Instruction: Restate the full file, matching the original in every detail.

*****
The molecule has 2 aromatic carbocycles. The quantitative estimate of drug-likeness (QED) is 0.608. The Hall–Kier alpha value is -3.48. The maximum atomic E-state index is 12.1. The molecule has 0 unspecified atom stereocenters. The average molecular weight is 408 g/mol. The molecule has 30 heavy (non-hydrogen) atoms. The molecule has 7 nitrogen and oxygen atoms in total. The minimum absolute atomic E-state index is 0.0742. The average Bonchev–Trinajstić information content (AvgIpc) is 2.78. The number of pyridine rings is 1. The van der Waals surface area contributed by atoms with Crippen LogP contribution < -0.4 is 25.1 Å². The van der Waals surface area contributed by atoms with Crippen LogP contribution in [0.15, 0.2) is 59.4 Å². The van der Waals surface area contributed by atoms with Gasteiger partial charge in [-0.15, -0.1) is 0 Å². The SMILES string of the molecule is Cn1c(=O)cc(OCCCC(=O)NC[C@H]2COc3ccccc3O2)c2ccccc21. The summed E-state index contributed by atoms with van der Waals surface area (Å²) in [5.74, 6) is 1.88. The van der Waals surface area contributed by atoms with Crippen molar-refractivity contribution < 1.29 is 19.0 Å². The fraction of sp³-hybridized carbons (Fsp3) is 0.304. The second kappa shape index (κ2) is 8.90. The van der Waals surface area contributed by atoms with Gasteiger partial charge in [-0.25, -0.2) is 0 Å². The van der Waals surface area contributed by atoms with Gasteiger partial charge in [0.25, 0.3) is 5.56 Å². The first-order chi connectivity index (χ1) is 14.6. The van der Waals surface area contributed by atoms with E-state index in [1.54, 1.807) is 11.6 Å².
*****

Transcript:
The molecule has 2 aromatic carbocycles. The quantitative estimate of drug-likeness (QED) is 0.608. The Hall–Kier alpha value is -3.48. The maximum atomic E-state index is 12.1. The molecule has 0 unspecified atom stereocenters. The average molecular weight is 408 g/mol. The molecule has 30 heavy (non-hydrogen) atoms. The molecule has 7 nitrogen and oxygen atoms in total. The minimum absolute atomic E-state index is 0.0742. The average Bonchev–Trinajstić information content (AvgIpc) is 2.78. The number of pyridine rings is 1. The van der Waals surface area contributed by atoms with Crippen LogP contribution < -0.4 is 25.1 Å². The van der Waals surface area contributed by atoms with Crippen LogP contribution in [0.15, 0.2) is 59.4 Å². The van der Waals surface area contributed by atoms with Gasteiger partial charge in [-0.15, -0.1) is 0 Å². The SMILES string of the molecule is Cn1c(=O)cc(OCCCC(=O)NC[C@H]2COc3ccccc3O2)c2ccccc21. The summed E-state index contributed by atoms with van der Waals surface area (Å²) in [5.74, 6) is 1.88. The van der Waals surface area contributed by atoms with Crippen molar-refractivity contribution < 1.29 is 19.0 Å². The fraction of sp³-hybridized carbons (Fsp3) is 0.304. The second kappa shape index (κ2) is 8.90. The van der Waals surface area contributed by atoms with Gasteiger partial charge in [-0.25, -0.2) is 0 Å². The van der Waals surface area contributed by atoms with Gasteiger partial charge in [0.25, 0.3) is 5.56 Å². The first-order chi connectivity index (χ1) is 14.6. The van der Waals surface area contributed by atoms with E-state index in [1.54, 1.807) is 11.6 Å².